They used to be called “guidance counselors” and they were often portrayed as overly nice people who invited trouble-making students to have awkward conversations that they dreaded. My high-school guidance counselor was also our hockey coach, and he only worked as a counselor because our school didn’t allow people to just be coaches. The two state championships that team went to, and the one that they won in my four years in high school always told me that he was better at that job than he was at actually counselling the students he was assigned. Time has not dissuaded that belief either.
This was a shame, and still is, as counseling is important in schools—it can help provide important information and perspective to students that might not be able to get it otherwise. Students can come to them voluntarily to seek advice. If a student has a mandatory meeting with a counselor, the goal is to improve the student’s situation for their own benefit, rather than correct it for the benefit of the school.
The Counselor’s Role
One of the major components of that role is accountability. School counselors are responsible for analyzing data on their own effectiveness and adjusting their techniques to maximize their value to students. As a result, the role of the counselor is ever-changing and depends on a variety of factors at work within the school.
One of the most important recent changes to the school counselor’s role is dealing with new forms of bullying, especially cyberbullying. Students of younger and younger ages are using technology for communication and socializing, and by doing so, are putting themselves at risk for a type of bullying that is difficult to deal with for both student and counselor. A school counselor must always work to be aware of new social issues that are constantly arising between students.
A counselor should also always there to offer advice to students at crucial turning points in their lives. Whether these counselors work in elementary, middle, or high schools, they ought to be there for students who are going through a difficult time or just need advice and support. A few words from a helpful counselor can profoundly impact a student’s life by improving their outlook on school, family, and the future, and this, along with the responsibilities outlined above, form the key tenets of what the role of a modern school counselor is.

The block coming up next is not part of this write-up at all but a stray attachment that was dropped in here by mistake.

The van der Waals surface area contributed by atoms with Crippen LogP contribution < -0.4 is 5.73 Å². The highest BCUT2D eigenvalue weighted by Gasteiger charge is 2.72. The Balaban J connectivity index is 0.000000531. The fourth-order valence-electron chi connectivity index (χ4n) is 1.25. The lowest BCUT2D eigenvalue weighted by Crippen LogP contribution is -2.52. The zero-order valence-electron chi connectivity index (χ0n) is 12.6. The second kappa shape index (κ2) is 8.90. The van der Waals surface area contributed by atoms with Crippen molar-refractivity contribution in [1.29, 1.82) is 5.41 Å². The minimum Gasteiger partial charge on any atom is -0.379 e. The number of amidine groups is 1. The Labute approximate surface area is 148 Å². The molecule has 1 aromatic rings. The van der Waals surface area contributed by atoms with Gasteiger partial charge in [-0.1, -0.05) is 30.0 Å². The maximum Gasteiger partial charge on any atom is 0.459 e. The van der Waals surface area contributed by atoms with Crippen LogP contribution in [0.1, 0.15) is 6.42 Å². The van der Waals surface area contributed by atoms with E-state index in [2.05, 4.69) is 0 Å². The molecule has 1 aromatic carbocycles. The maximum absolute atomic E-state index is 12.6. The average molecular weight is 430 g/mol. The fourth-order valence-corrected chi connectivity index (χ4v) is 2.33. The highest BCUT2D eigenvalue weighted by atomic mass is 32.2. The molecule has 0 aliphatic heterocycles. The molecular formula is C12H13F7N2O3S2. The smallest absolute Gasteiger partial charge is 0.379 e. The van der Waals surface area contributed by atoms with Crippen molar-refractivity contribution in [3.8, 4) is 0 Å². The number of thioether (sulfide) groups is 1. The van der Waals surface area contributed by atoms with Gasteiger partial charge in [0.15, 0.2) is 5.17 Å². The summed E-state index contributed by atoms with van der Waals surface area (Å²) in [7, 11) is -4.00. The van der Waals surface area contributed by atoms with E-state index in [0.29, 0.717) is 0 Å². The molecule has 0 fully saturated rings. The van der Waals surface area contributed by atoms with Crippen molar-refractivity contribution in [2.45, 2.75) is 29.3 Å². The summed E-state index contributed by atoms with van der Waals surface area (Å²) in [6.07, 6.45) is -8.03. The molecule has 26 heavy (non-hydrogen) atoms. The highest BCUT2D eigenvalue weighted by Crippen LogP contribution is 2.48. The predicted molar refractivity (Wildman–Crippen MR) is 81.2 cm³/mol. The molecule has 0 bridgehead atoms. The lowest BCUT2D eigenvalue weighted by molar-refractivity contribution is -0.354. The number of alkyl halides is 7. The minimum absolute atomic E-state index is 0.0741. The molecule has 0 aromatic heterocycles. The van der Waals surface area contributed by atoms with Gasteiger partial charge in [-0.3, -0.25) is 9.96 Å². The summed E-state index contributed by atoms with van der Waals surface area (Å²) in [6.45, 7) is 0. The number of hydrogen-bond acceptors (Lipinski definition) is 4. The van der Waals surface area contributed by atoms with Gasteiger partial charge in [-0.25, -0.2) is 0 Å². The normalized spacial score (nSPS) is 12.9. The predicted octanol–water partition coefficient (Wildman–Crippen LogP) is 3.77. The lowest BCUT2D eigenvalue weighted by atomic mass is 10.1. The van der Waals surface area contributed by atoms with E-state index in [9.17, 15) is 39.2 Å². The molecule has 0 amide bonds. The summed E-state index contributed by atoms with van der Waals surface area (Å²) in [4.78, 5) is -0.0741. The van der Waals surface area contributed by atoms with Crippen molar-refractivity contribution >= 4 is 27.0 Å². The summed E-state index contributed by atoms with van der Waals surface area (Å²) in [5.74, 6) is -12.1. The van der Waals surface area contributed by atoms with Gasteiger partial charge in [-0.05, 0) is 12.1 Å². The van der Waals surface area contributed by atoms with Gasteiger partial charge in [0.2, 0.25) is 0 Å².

Effects of Quality Counseling
The biggest beneficial effect of a well-trained and effective school counselor is in the way they help prepare students for academic, career, and social challenges through relating their school success with the potential success of their future lives. They should help motivate students to learn and explore the world around them to help figure out what they want to do with their lives, to encourage their students to have these types of conversations with their parents and peers, as well as being a sympathetic ear for the same students to come to when necessary—and this is nothing to say of their ability to facilitate more intimate or group counselling sessions as well.
School counselors also provide support to teachers by serving an important part of the complete team that addresses the educational goals and needs of their students. They can help plan classroom and group activities that meet the students’ needs. Counselors gather and share resources with teachers to help the staff develop their skills in classroom management and teaching effectiveness. They also observe students in the classroom or playground and provide teachers assistance with their roles as guides.
School counselors are an integral part of school administration. They ensure that the school counseling program and academic mission are in line and promote student success. Counselors also develop a system to manage the program and help the administration use counselors effectively to augment student development and learning. Additionally, they provide useful data from the program for funding and grant application purposes.
A good school counselor can and will help the school run smoothly and effectively, but with the light and distanced touch that can often lead others to wonder what effect they have even had on their education, if any. And, like in many professions, while the accolade of one’s work may, sadly, not be there, it does not mean that there was no effect.
If school counseling seems like it could be the right future career for you, look into the School Counseling with Pupil Personnel Services (PPS) Credential, offered both with and without a Master’s degree, at the California School of Education. To learn more, contact an Alliant Admission Counselor today at 1-866-825-5426.